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EPRC is a leading institute in Europe for comparative research on public policy, with a particular focus on regional development policies. Spanning 30 European countries, EPRC research programmes have a strong emphasis on applied research and knowledge exchange, including the provision of policy advice to EU institutions and national and sub-national government authorities throughout Europe.

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British newspapers today

Higgins, Michael and Smith, Clarissa and Storey, John (2010) British newspapers today. In: The Cambridge Companion to Modern British Culture. Cambridge Companions to Culture . Cambridge University Press, Cambridge, pp. 279-295. ISBN 9780521683463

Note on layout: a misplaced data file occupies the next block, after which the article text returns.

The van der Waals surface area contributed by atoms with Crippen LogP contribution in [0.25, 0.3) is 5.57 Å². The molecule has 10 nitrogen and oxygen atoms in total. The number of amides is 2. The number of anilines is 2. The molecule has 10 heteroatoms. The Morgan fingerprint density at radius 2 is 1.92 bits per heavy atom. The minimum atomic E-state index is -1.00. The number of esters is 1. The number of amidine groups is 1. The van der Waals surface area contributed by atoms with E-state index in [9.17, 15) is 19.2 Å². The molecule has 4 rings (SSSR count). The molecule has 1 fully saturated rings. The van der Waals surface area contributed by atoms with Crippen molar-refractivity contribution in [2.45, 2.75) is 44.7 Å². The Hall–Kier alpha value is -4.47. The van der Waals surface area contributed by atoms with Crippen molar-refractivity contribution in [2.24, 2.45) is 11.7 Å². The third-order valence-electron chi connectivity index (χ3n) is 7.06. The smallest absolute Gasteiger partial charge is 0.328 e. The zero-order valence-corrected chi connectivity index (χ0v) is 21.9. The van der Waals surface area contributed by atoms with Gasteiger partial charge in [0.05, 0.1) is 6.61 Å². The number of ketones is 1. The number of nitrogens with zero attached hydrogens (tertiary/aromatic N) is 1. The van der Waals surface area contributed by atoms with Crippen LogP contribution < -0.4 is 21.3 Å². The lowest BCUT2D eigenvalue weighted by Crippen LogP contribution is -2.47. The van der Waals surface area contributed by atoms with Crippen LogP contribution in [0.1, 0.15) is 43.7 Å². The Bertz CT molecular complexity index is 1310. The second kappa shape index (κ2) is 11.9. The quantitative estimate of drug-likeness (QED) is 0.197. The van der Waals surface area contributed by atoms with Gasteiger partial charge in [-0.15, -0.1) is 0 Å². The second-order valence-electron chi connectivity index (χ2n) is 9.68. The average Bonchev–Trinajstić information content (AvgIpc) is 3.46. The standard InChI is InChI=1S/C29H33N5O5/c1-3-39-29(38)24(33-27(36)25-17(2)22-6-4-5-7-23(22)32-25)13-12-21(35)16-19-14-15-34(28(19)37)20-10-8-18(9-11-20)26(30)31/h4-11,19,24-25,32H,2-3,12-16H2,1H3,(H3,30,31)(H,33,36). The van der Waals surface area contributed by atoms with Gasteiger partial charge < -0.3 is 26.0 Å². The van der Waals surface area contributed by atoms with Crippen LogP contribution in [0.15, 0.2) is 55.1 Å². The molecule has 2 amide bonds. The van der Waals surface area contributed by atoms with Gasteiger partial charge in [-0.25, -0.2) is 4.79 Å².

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British culture today is the product of a shifting combination of tradition and experimentation, national identity and regional and ethnic diversity. These distinctive tensions are expressed in a range of cultural arenas, such as art, sport, journalism, fashion, education, and race. This Companion addresses these and other major aspects of British culture, and offers a sophisticated understanding of what it means to study and think about the diverse cultural landscapes of contemporary Britain. Each contributor looks at the language through which culture is formed and expressed, the political and institutional trends that shape culture, and at the role of culture in daily life. This interesting and informative account of modern British culture embraces controversy and debate, and never loses sight of the fact that Britain and Britishness must always be understood in relation to the increasingly international context of globalisation. Michael Higgins begins his chapter on British newspapers by acknowledging the importance of newspapers to Britain's sense of its political and cultural identity. He argues that the notion of the press as a 'fourth estate of the realm' situates the industry as representative of the British population against the institutions of power and ­privilege. Although the press have never lived up to the rhetoric of this demanding tradition and are currently suffering from declining print sales, Higgins argues that newspapers remain important as socio-political identifiers and as a means of reproducing established political and class-based social groupings. Higgins's argument resonates with that of John Street, such that it appears that the politics of newspapers are motivated as much by target markets as an attachment to political ideologies. Higgins suggests that these divisions in the newspaper market extend beyond the conventional one between popular and quality newspapers and include various factors of political party allegiance and identification with particular, shifting social groupings and politically significant categories.